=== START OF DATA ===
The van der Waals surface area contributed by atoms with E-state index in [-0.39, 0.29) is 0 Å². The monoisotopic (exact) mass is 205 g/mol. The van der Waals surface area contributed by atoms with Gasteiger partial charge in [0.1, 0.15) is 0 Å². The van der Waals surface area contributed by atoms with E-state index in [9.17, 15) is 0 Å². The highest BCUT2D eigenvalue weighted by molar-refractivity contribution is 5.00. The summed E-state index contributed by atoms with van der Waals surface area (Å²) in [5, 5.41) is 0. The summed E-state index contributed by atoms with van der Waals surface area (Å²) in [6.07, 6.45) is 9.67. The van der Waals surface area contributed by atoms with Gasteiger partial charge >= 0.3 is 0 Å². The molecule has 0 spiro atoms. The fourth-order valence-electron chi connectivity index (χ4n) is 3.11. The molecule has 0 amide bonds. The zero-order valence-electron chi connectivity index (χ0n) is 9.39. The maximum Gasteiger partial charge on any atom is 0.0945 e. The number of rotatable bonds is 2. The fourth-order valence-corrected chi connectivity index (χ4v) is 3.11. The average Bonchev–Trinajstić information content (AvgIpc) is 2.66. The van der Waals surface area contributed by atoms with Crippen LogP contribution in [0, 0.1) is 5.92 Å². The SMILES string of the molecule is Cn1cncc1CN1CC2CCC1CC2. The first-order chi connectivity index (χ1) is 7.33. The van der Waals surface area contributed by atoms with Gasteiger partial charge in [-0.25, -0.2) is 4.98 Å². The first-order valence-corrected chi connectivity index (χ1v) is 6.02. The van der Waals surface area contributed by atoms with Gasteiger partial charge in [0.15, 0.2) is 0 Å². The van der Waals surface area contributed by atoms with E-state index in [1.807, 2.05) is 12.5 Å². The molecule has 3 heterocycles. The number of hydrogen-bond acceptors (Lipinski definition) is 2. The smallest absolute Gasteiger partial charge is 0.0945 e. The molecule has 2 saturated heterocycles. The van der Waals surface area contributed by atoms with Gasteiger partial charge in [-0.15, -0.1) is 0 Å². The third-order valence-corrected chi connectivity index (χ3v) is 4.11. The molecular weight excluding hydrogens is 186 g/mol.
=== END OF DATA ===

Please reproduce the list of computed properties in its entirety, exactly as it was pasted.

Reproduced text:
The van der Waals surface area contributed by atoms with E-state index in [-0.39, 0.29) is 0 Å². The monoisotopic (exact) mass is 205 g/mol. The van der Waals surface area contributed by atoms with Gasteiger partial charge in [0.1, 0.15) is 0 Å². The van der Waals surface area contributed by atoms with E-state index in [9.17, 15) is 0 Å². The highest BCUT2D eigenvalue weighted by molar-refractivity contribution is 5.00. The summed E-state index contributed by atoms with van der Waals surface area (Å²) in [5, 5.41) is 0. The summed E-state index contributed by atoms with van der Waals surface area (Å²) in [6.07, 6.45) is 9.67. The van der Waals surface area contributed by atoms with Gasteiger partial charge >= 0.3 is 0 Å². The molecule has 0 spiro atoms. The fourth-order valence-electron chi connectivity index (χ4n) is 3.11. The molecule has 0 amide bonds. The zero-order valence-electron chi connectivity index (χ0n) is 9.39. The maximum Gasteiger partial charge on any atom is 0.0945 e. The number of rotatable bonds is 2. The fourth-order valence-corrected chi connectivity index (χ4v) is 3.11. The average Bonchev–Trinajstić information content (AvgIpc) is 2.66. The van der Waals surface area contributed by atoms with Crippen LogP contribution in [0, 0.1) is 5.92 Å². The SMILES string of the molecule is Cn1cncc1CN1CC2CCC1CC2. The first-order chi connectivity index (χ1) is 7.33. The van der Waals surface area contributed by atoms with Gasteiger partial charge in [-0.25, -0.2) is 4.98 Å². The first-order valence-corrected chi connectivity index (χ1v) is 6.02. The van der Waals surface area contributed by atoms with Gasteiger partial charge in [0.15, 0.2) is 0 Å². The van der Waals surface area contributed by atoms with E-state index in [1.807, 2.05) is 12.5 Å². The molecule has 3 heterocycles. The number of hydrogen-bond acceptors (Lipinski definition) is 2. The smallest absolute Gasteiger partial charge is 0.0945 e. The molecule has 2 saturated heterocycles. The van der Waals surface area contributed by atoms with Gasteiger partial charge in [-0.15, -0.1) is 0 Å². The third-order valence-corrected chi connectivity index (χ3v) is 4.11. The molecular weight excluding hydrogens is 186 g/mol.